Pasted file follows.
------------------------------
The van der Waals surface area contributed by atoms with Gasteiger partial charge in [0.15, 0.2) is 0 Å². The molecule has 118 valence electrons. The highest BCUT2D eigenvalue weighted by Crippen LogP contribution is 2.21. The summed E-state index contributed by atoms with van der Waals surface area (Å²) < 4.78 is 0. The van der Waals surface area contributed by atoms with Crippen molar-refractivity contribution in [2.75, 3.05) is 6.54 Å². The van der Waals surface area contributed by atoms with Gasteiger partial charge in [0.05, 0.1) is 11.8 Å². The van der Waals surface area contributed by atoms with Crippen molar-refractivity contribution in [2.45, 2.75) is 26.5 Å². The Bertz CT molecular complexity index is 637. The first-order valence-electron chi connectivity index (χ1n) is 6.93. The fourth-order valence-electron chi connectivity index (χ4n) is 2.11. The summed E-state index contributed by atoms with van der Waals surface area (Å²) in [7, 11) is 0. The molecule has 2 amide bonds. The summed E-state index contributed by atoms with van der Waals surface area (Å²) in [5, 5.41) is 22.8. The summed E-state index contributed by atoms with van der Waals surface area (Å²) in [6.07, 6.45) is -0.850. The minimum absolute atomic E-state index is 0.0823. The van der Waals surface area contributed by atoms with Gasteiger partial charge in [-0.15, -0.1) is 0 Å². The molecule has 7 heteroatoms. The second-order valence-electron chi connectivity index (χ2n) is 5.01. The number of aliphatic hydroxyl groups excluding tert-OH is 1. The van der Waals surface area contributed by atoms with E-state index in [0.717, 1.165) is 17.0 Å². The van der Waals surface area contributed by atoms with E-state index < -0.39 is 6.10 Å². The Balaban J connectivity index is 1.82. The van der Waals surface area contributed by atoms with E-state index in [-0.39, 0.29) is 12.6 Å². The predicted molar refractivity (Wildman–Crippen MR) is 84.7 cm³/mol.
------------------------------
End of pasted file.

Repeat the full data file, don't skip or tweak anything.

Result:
The van der Waals surface area contributed by atoms with Gasteiger partial charge in [0.15, 0.2) is 0 Å². The molecule has 118 valence electrons. The highest BCUT2D eigenvalue weighted by Crippen LogP contribution is 2.21. The summed E-state index contributed by atoms with van der Waals surface area (Å²) < 4.78 is 0. The van der Waals surface area contributed by atoms with Crippen molar-refractivity contribution in [2.75, 3.05) is 6.54 Å². The van der Waals surface area contributed by atoms with Gasteiger partial charge in [0.05, 0.1) is 11.8 Å². The van der Waals surface area contributed by atoms with Crippen molar-refractivity contribution in [2.45, 2.75) is 26.5 Å². The Bertz CT molecular complexity index is 637. The first-order valence-electron chi connectivity index (χ1n) is 6.93. The fourth-order valence-electron chi connectivity index (χ4n) is 2.11. The summed E-state index contributed by atoms with van der Waals surface area (Å²) in [7, 11) is 0. The molecule has 2 amide bonds. The summed E-state index contributed by atoms with van der Waals surface area (Å²) in [5, 5.41) is 22.8. The summed E-state index contributed by atoms with van der Waals surface area (Å²) in [6.07, 6.45) is -0.850. The minimum absolute atomic E-state index is 0.0823. The van der Waals surface area contributed by atoms with Gasteiger partial charge in [-0.15, -0.1) is 0 Å². The molecule has 7 heteroatoms. The second-order valence-electron chi connectivity index (χ2n) is 5.01. The number of aliphatic hydroxyl groups excluding tert-OH is 1. The van der Waals surface area contributed by atoms with E-state index in [0.717, 1.165) is 17.0 Å². The van der Waals surface area contributed by atoms with E-state index < -0.39 is 6.10 Å². The Balaban J connectivity index is 1.82. The van der Waals surface area contributed by atoms with E-state index in [-0.39, 0.29) is 12.6 Å². The predicted molar refractivity (Wildman–Crippen MR) is 84.7 cm³/mol.